Sunday, February 23, 2014

Blog #2

Vietnamese Ao Dai, the Bridge between Vietnamese Americans and their homeland

Vy Nguyen

I have been thinking about the possibility of applying the Be Green Challenge into purchasing an ao dai. The idea is not about buying a second-hand ao dai from somebody else, yet commits in consuming an ethnic necessity to satisfy one's curiosity. As much as Professor Valverde emphasizes how an ao dai is supposed to design to fit on one's body shape, I'm still tempted to research on how it feels to own an ao dai that does not specifically design for the wearer. My cousin, an American-born Vietnamese who owns a pre-made ao dai, responded to my question with pride and appreciation, "I love my ao dai, because it connects me to my Vietnamese American community and it's great to wear during Tet."

These are samples of pre-made ao dai, which is not fitted to the girls' bodies.

The history of the ao dai is heavily political. In class, I learned that the ao dai does not only symbolize purity and cultural aesthetics, but proclaims a political statement by "South Vietnamese" during the Vietnamese War or the "diaspora community" in present term. Indeed, the revival of the ao dai after the Economic Reform (Đổi Mới) in 1986 demonstrated the impact of diaspora community on their homeland.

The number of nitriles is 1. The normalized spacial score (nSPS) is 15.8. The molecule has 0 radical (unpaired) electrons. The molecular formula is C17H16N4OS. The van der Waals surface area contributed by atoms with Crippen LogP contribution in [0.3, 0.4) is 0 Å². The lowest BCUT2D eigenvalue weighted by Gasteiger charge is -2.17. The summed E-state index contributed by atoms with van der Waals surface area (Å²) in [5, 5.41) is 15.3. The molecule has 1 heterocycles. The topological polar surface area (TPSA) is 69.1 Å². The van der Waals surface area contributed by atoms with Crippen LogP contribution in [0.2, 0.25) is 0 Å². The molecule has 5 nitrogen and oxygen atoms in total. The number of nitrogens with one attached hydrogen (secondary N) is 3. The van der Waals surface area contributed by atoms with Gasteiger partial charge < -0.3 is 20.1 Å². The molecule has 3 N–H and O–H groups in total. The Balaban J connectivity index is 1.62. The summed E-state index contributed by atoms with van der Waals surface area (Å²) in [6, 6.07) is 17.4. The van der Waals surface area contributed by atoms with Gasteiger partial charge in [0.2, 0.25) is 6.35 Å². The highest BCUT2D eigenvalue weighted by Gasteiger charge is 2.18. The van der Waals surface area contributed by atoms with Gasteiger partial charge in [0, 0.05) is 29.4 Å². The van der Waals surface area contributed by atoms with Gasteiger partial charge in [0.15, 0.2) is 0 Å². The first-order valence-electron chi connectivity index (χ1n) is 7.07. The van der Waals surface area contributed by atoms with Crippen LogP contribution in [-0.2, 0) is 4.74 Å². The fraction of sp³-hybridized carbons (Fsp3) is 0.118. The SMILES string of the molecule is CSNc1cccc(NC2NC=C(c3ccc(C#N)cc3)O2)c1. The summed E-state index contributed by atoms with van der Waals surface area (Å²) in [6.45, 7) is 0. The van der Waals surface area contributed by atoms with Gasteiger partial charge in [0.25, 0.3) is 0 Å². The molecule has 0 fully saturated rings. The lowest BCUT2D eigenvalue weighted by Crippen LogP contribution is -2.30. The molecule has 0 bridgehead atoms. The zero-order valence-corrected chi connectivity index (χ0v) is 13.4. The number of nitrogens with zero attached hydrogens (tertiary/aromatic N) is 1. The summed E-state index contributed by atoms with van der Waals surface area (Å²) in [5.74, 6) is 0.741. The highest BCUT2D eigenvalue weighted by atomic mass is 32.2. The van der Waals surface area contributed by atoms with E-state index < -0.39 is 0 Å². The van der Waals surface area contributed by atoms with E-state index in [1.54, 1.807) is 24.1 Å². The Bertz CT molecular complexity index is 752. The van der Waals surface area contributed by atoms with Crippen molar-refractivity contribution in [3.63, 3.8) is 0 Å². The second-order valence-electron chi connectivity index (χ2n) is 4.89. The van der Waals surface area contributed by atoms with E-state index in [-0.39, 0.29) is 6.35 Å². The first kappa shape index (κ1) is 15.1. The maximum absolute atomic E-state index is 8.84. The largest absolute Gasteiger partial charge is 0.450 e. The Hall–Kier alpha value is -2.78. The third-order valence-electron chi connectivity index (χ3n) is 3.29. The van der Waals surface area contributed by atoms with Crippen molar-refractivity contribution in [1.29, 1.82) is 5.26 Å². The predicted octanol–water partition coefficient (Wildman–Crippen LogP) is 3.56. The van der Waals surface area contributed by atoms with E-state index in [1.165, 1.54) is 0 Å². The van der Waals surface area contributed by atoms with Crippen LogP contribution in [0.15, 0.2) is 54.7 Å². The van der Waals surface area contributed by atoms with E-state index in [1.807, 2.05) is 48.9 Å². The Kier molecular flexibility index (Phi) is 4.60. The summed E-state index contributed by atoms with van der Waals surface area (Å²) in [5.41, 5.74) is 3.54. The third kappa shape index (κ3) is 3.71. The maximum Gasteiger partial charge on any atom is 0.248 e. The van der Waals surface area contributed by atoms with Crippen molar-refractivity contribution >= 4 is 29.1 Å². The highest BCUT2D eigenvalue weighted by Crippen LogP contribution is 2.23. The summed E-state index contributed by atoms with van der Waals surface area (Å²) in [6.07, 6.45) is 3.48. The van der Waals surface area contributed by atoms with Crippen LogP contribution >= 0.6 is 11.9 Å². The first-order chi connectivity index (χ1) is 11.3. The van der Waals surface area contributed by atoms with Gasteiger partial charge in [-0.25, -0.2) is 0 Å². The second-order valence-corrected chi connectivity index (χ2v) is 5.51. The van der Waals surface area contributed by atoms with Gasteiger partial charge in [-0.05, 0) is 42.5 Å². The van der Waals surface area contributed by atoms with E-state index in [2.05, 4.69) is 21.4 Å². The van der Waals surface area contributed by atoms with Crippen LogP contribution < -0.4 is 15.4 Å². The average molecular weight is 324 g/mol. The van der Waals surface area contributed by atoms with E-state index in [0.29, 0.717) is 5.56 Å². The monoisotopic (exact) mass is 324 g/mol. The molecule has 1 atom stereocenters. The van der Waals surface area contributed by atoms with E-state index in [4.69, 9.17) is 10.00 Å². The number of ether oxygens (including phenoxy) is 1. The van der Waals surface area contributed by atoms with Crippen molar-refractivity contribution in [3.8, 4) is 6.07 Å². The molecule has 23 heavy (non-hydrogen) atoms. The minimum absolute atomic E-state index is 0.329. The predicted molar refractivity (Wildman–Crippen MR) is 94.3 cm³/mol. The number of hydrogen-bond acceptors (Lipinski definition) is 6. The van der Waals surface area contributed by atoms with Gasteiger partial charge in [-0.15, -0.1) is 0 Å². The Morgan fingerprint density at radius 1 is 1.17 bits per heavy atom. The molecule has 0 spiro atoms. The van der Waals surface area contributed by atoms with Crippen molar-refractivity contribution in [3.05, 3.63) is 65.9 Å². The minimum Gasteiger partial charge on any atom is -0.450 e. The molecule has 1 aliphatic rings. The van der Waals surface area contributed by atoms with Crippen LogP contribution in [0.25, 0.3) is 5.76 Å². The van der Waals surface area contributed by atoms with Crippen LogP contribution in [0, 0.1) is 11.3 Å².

In Valverde's article, Creating Identity, Defining Culture, and Making History from an Art Exhibit: 'Unfinished Story: A Tribute to My Mothers', she wrote about Chau Huynh and her seven artistic pieces presenting her personal experiences living under a communist family and marrying to a Vietnamese American husband. Her struggles of "being in the buffer zone" is similar to the political standpoint of the ao dai that leads to the question: Where does Chau Huynh/ ao dai belong in this society that simply rejects the beauty of growing out of the bloody past? 

In addition, in Lieu's book The American Dream in Vietnamese discusses a lot about how Vietnamese pageantry requires contestants to wear ao dai as "they ensure the continuance of gendered Vietnamese cultural practice" (Lieu, 67).

A poster of Miss Vietnam of Northern California in 2014

The ao dai should not be a Vietnamese or Vietnamese American ethnic clothing. It is my choice of fashion that speaks about my identity being a Vietnamese international student in California. It can also be your piece of fashion statement celebrating the Vietnamese American flag during Tet. That's why let stop putting political pressures for people my Chau Huynh who has the equal right to share about her living experience as much as other non-communist beings!

Inside source: Valverde, Kieu-Linh Caroline. 2008. "Creating Identity, Defining Culture, and Making History from an Art Exhibit: 'Unfinished Story: A Tribute to My Mothers'."Crossroads 19:2. Center for Southeast Asian Studies, Northern Illinois University.  

Outside source: Lieu, Nhi T. "Pageantry and Nostalgia." The American Dream in Vietnamese. Minneapolis: University of Minnesota, 2011. N. pag. Print.

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